And the Cuban government has identified information technology as one of the sectors it is seeking to develop under the reforms to its economy that President Raul Castro began to roll out in 2008. “Today’s situation does not allow computer activity to address many of the needs required by the population,” deputy minister of communications Wilfredo Gonzalez Vidal said in an interview with Granma, the official newspaper of the Cuban Communist Party. The government sees technology as “an industry of strategic development for the nation, strengthening the economy and providing broad access to contents of digital services,” he said.
The government has a multi-part plan to develop the industry that includes promoting training, focusing on government and electronic commerce, allowing for new business models and cooperating with international actors to improve content and infrastructure and the availability of equipment.
Perhaps the most significant sign of both the Cuban government’s approach and the international interest in the island came on February 9, when Netflix said it would immediately begin offering streaming service to the island.
Netflix’s announcement drew headlines, but also exposed the severe limitations that pose a threat to the development of the information technology sector. Penetration rates for cellular telephone usage and Internet connectivity remain uncommonly low: Only 5,360 home and business broadband Internet connections exist in Cuba, according to the International Telecommunications Union. Roughly one in ten Cubans regularly use mobile phones, according to Freedom House, citing 2011 figures.
Among the country’s largest investments in telecommunications infrastructure came in 2013 when it activated a $70 million undersea cable laid by the Venezuelan government, giving the country a dependable link to the Internet.
Still, most Cubans won’t be able to afford access to the Internet or buy a cell phone in the short-term. An hour of access to the web eats up roughly almost one-fourth of the average Cuban’s monthly salary. And most Cubans can only check email or visit government-approved sites through a domestic intranet.
Pimienta knows the government-imposed obstacles well. He is currently partnering with Cuba-based designers on jobs from international clients. Due to restrictions on file sizes, his partner has to send large files broken up into as many as 30 emails, which are then pieced back together. Beyond that, he is not legally permitted to pay his Cuba-based employees. “I supply them with equipment and technology instead,” he says.
Pimienta hopes new regulations will make it easier to work with Cuba-based designers. To that end, he and several partners have launched a website that highlights the work of Cuban designers and programmers. He hopes to bring together dozens of professionals from across the island, showcasing their work. “We want people to know about the talent that exists in Cuba,” he says. “With these regulations changing, we want to be able to provide companies with access to Cuba. You’re an American firm and you want to go to Cuba? We know the market both in the US and in Cuba. And we can help you build a brand.”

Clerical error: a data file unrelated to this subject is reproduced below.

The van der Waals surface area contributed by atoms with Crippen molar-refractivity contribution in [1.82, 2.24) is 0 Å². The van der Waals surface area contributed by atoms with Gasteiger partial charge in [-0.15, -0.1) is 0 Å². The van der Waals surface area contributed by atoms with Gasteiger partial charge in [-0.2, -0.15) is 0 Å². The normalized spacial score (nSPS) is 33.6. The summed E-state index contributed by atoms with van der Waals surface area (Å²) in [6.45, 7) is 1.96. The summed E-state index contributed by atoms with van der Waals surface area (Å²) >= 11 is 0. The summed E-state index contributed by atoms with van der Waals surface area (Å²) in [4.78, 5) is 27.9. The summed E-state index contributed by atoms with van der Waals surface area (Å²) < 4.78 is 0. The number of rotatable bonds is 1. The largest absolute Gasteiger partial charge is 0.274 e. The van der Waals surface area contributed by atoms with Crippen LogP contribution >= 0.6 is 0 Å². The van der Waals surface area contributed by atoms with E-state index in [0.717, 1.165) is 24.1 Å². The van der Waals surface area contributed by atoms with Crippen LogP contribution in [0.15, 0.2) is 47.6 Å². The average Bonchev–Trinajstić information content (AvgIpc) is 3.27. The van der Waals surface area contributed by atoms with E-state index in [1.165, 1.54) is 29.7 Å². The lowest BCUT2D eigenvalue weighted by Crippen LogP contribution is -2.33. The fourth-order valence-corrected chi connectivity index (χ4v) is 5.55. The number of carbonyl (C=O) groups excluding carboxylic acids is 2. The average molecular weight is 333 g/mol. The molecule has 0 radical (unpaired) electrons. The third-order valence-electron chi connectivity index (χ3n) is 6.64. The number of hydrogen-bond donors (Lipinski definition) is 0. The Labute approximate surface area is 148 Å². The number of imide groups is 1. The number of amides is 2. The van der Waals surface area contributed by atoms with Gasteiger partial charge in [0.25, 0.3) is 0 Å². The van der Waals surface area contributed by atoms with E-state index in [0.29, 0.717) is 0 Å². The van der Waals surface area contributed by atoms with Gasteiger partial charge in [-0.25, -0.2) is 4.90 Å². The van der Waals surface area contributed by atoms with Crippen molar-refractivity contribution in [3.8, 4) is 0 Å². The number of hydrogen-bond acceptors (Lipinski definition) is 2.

Changing the Image
The popular image of Cuba, at least in the United States, is that of a closed-off, tightly controlled island where the Castro regime has a hand in nearly every facet of life. Miami-based entrepreneur Hugo Cancio sees the potential of the Caribbean island, where he was born, beyond its appeal as a tourist destination full of the robust cigars, vintage cars and aged rum for which it has become associated. “Cuba is more than that. You’re talking about a country of 11.2 million highly educated people. It’s about more than just the Castros,” he says.
An understanding of Cuba is the message Cancio tries to relay to readers of his magazines and websites, including the flagship OnCuba publication. The magazine informs readers about Cuba’s cultural uniqueness, its history and current events. “There was a Cuba here before 1959, and it’s a Cuba that is still here today,” he says. Yet perhaps more revealing than Cancio’s message is how he built the magazine and website with homegrown Cuban talent.
Cancio plucked some of the island’s best and brightest, trained them to produce a bilingual publication and hired a handful of programmers to maintain the website. “The talent here is extremely highly trained,” he notes.
Cancio says he has worked with US companies that have expressed willingness to get into the Cuban market when it opens. “It’s amazing to see how interested American businesses are in Cuba,” he notes. “We believe there is going to be hundreds of millions of dollars flowing from the US to Cuba and Cuba back to the United States, eventually.”
The potential is so large that it could attract major US companies, such as AT&T, Verizon and Google, the latter of which has already said it is interested in expanding its reach on the island.
How quickly investments proceed likely depends less on US regulators and more on the rules that Cuba sets for investment. The state-controlled ETECSA (Empresa de Telecomunicaciones de Cuba S.A.) and its subsidiary, Cubacel (Telefonos Celulares de Cuba S.A.), currently have a monopoly on the telephony sector.
However, the early signs in the negotiations between the US and Cuba are welcomed news for entrepreneurs. “I think that you’ll see a lot more direct assistance to the private sector … in the form of technical assistance so that they can grow and prosper and perform at a high level. That’s what’s happening on the black market already anyway,” notes Ted Piccone, a senior fellow at the Brookings Institution who follows Cuba. “Creating institutions that respect property rights — this kind of thing is a whole new concept in Cuba. A major transformation is underway.”
Regardless of how quickly reforms take place, Pimienta says there is already buzz around the potential for change in Cuba. Greater access to knowledge from US companies and the ability to import needed technology and equipment can only benefit the start-up industry in Cuba, he adds.
“The reality is that there are people hungry to work. They’re creative and they are just waiting to show what they can do,” he says. “If this happens, it would be wonderful for the people of Cuba.”
The views expressed in this article are the author’s own and do not necessarily reflect Fair Observer’s editorial policy.